above do not exist.  Since we use a linked list of handlers, there
   is only one store used to link or unlink a LSignalHandlerInstance
   which means that the accept/release operations are safe.

   -- LSignalHandle

   Presently, this is a very cheesey cookie that turns the address of
   the signal number into a LSignalHandle to give to the caller.  The
   user can recoved the signal number, if needed, by calling back to
   the signal class.  However, we may decide to put more information
   in this handle when we determine if we will handle some of the
   signals that sport more than one parameter such as the floating
   point error signal, SIGFPE.

   -- Modifying signal handlers while processing signals

   We need a special version of 

*/

#include "standard.h"
#include "signal.h"


LSignalHandlerInstance* LSignal::g_rgpHandler[NSIG];
struct sigaction LSignal::g_rgAction[NSIG];
sigset_t LSignal::g_setEnable;


/* LSignal::accept

   adds a caller's signal handler to the list of handlers for a
   signal.  There are several race conditions that must be addressed,
   but we may finesse this for now.

   The return value is non-zero if there is an error.

*/

int LSignal::accept (int signal, LSignalHandler pfn, void* pv,
		     int rank, int flags)
{
				// -- Stupid checks, but cheap
  if (!pfn || signal < 1 || signal > NSIG)
    return 1;
  
  LSignalHandlerInstance* pSig
    = (LSignalHandlerInstance*) malloc (sizeof (LSignalHandlerInstance));
  assert (pSig);
  memset (pSig, 0, sizeof (*pSig));

  pSig->pfn = pfn;
  pSig->pv = pv;
  pSig->rank = rank;
  pSig->flags = flags;

				// -- Find it's place in the handler list
  LSignalHandlerInstance** ppSig = &g_rgpHandler[signal];
  while (*ppSig && (*ppSig)->rank < pSig->rank)
    ppSig = &(*ppSig)->pNext;

				// -- Link
  pSig->pNext = (*ppSig);
  *ppSig = pSig;

  enable (signal);
  return 0;
}


/* LSignal::block

   this is supposed to do something so that we don't receive this signal
   until it is unblocked.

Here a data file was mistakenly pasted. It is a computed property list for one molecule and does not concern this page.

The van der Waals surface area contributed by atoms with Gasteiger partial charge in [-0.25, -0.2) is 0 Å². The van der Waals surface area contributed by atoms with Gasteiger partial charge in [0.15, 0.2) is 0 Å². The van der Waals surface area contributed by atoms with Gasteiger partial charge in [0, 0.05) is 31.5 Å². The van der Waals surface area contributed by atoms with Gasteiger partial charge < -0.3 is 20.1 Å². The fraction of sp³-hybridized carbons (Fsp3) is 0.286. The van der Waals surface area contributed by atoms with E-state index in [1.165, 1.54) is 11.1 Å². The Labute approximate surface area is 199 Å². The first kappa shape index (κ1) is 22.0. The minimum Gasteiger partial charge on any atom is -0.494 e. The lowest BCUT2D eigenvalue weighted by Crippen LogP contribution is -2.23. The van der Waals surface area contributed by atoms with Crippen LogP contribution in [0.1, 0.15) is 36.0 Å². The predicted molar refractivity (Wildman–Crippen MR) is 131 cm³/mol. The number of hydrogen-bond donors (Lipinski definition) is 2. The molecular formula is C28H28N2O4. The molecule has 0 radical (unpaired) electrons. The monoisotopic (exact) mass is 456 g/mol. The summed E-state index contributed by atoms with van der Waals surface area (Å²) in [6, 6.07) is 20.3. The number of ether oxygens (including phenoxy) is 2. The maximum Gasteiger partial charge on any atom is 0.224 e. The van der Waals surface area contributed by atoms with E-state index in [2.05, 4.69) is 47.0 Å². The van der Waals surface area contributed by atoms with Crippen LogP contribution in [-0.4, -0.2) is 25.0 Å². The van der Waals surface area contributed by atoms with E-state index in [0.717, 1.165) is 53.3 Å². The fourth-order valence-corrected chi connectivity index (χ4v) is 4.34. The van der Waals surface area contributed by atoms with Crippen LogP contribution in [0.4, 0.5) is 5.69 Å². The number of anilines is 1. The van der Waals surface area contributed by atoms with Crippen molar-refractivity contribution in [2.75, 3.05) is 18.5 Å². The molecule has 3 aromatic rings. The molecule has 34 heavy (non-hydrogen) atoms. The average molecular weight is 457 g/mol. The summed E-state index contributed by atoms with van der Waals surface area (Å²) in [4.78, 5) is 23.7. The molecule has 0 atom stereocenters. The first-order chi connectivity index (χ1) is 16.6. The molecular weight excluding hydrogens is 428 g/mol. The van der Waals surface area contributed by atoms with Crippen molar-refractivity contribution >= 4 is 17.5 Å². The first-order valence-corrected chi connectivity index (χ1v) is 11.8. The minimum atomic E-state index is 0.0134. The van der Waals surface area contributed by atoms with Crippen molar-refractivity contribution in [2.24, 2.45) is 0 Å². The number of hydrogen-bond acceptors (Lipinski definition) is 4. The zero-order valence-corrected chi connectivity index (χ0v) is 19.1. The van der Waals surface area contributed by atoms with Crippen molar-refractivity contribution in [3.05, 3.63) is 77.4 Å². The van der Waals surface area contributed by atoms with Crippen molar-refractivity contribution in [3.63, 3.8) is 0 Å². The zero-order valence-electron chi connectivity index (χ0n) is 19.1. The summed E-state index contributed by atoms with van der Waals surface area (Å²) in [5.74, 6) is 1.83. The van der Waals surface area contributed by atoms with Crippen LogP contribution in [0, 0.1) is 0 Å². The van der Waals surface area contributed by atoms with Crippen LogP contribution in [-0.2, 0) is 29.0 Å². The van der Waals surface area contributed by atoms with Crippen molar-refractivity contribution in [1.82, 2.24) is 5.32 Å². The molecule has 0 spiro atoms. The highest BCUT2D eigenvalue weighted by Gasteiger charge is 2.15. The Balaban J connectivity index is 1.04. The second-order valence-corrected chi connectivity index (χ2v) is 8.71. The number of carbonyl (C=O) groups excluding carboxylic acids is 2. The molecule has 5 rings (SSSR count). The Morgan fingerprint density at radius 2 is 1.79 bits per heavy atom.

*/

void LSignal::block (int /* signal */)
{
}


void LSignal::disable (int signal)
{
  if (!sigismember (&g_setEnable, signal))
    return;
  sigdelset (&g_setEnable, signal);

  sigaction (signal, &g_rgAction[signal], NULL);
}


void LSignal::enable (int signal)
{
  if (sigismember (&g_setEnable, signal))
    return;
  sigaddset (&g_setEnable, signal);

  sigaction (signal, NULL, &g_rgAction[signal]); // Save previous action

  struct sigaction action;
  memset (&action, 0, sizeof (action));
  action.sa_handler = handler;
  action.sa_flags  |= SA_RESTART;
  sigemptyset (&action.sa_mask);
  sigaction (signal, &action, NULL);
}


/* LSignal::handler

   single, reentrant handler for all signals.  The check for last'ness
   is necessary to allow the last handler in the chain to manipulate
   the handler's status while it is being processed.

*/

void LSignal::handler (int signal)
{
  bool fLast = false;
  for (LSignalHandlerInstance** ppSig = &g_rgpHandler[signal];
       !fLast && *ppSig; ppSig = &(*ppSig)->pNext) {
    if (!(*ppSig)->pNext)
      fLast = true;
    (*ppSig)->pfn ((LSignalHandle) &signal, (*ppSig)->pv);
  }
}


/* LSignal::release

   removes a signal handler instance.  The return value is non-zero if
   there is an error.

*/

int LSignal::release (int signal, LSignalHandler pfn, void* pv)
{
				// -- Stupid checks, but cheap
  if (!pfn || signal < 1 || signal > NSIG)
    return 1;
  
				// -- Look for the handler of interest
  LSignalHandlerInstance** ppSig = &g_rgpHandler[signal];
  while (*ppSig
	 && (*ppSig)->pfn != pfn
	 && (*ppSig)->pv  != pv)
    ppSig = &(*ppSig)->pNext;
  if (!*ppSig)
    return 1;

				// -- Unlink and release
  LSignalHandlerInstance* pSig = *ppSig;
  *ppSig = pSig->pNext;
  free (pSig);
  if (!*ppSig)
    disable (signal);

  return 0;
}


/* LSignal::signal_of

   recovers the signal number from the signal handle.  

*/

int LSignal::signal_of (LSignalHandle handle)
{
  if (!handle)
    return -1;
  return *((int*) handle);
}


/* LSignal::unblock

   this is supposed to do something so that we don't receive a signal
   while the data structure is being adjusted.

*/

void LSignal::unblock (int /* signal */)
{
}